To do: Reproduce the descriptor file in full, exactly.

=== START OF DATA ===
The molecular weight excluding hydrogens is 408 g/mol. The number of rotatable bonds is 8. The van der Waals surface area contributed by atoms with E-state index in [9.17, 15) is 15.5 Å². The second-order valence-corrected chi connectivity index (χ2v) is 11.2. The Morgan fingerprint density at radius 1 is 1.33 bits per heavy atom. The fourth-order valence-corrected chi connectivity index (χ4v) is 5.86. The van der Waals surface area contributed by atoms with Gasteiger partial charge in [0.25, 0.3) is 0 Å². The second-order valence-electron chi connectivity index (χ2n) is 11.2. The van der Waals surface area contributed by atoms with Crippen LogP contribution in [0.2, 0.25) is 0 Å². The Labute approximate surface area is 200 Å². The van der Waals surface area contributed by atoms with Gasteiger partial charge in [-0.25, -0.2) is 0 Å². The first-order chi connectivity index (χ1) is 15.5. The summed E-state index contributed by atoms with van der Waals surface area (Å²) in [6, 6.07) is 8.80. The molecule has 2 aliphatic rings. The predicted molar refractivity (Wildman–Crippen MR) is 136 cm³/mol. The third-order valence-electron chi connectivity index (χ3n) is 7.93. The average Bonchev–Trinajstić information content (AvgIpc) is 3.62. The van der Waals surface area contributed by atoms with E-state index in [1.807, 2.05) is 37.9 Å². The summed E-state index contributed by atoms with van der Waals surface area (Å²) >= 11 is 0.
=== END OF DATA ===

The molecular weight excluding hydrogens is 408 g/mol. The number of rotatable bonds is 8. The van der Waals surface area contributed by atoms with E-state index in [9.17, 15) is 15.5 Å². The second-order valence-corrected chi connectivity index (χ2v) is 11.2. The Morgan fingerprint density at radius 1 is 1.33 bits per heavy atom. The fourth-order valence-corrected chi connectivity index (χ4v) is 5.86. The van der Waals surface area contributed by atoms with Gasteiger partial charge in [0.25, 0.3) is 0 Å². The second-order valence-electron chi connectivity index (χ2n) is 11.2. The van der Waals surface area contributed by atoms with Crippen LogP contribution in [0.2, 0.25) is 0 Å². The Labute approximate surface area is 200 Å². The van der Waals surface area contributed by atoms with Gasteiger partial charge in [-0.25, -0.2) is 0 Å². The first-order chi connectivity index (χ1) is 15.5. The summed E-state index contributed by atoms with van der Waals surface area (Å²) in [6, 6.07) is 8.80. The molecule has 2 aliphatic rings. The predicted molar refractivity (Wildman–Crippen MR) is 136 cm³/mol. The third-order valence-electron chi connectivity index (χ3n) is 7.93. The average Bonchev–Trinajstić information content (AvgIpc) is 3.62. The van der Waals surface area contributed by atoms with E-state index in [1.807, 2.05) is 37.9 Å². The summed E-state index contributed by atoms with van der Waals surface area (Å²) >= 11 is 0.